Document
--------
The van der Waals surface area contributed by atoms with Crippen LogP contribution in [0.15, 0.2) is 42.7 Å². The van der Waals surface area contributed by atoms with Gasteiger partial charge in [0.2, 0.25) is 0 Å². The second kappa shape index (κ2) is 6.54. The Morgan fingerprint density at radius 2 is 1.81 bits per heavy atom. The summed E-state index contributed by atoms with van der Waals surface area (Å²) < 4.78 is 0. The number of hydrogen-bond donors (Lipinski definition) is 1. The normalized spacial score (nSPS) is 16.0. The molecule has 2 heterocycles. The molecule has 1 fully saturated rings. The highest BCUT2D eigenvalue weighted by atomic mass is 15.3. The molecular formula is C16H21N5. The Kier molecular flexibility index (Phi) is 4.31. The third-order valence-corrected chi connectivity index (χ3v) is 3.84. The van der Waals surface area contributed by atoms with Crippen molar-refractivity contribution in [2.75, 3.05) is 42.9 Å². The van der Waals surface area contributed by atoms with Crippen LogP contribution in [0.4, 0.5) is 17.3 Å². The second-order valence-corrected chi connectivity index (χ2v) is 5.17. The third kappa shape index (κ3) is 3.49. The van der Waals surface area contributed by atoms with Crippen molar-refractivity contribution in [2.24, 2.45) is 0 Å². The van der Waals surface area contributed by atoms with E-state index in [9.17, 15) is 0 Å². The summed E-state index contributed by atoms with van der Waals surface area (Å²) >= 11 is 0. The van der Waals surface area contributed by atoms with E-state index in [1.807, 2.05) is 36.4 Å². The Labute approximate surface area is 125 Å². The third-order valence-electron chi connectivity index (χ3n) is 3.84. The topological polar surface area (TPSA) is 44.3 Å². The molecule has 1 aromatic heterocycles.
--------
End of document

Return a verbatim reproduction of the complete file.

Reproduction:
The van der Waals surface area contributed by atoms with Crippen LogP contribution in [0.15, 0.2) is 42.7 Å². The van der Waals surface area contributed by atoms with Gasteiger partial charge in [0.2, 0.25) is 0 Å². The second kappa shape index (κ2) is 6.54. The Morgan fingerprint density at radius 2 is 1.81 bits per heavy atom. The summed E-state index contributed by atoms with van der Waals surface area (Å²) < 4.78 is 0. The number of hydrogen-bond donors (Lipinski definition) is 1. The normalized spacial score (nSPS) is 16.0. The molecule has 2 heterocycles. The molecule has 1 fully saturated rings. The highest BCUT2D eigenvalue weighted by atomic mass is 15.3. The molecular formula is C16H21N5. The Kier molecular flexibility index (Phi) is 4.31. The third-order valence-corrected chi connectivity index (χ3v) is 3.84. The van der Waals surface area contributed by atoms with Crippen molar-refractivity contribution in [2.75, 3.05) is 42.9 Å². The van der Waals surface area contributed by atoms with Crippen LogP contribution in [0.4, 0.5) is 17.3 Å². The second-order valence-corrected chi connectivity index (χ2v) is 5.17. The third kappa shape index (κ3) is 3.49. The van der Waals surface area contributed by atoms with Crippen molar-refractivity contribution in [2.24, 2.45) is 0 Å². The van der Waals surface area contributed by atoms with E-state index in [9.17, 15) is 0 Å². The summed E-state index contributed by atoms with van der Waals surface area (Å²) >= 11 is 0. The van der Waals surface area contributed by atoms with E-state index in [1.807, 2.05) is 36.4 Å². The Labute approximate surface area is 125 Å². The third-order valence-electron chi connectivity index (χ3n) is 3.84. The topological polar surface area (TPSA) is 44.3 Å². The molecule has 1 aromatic heterocycles.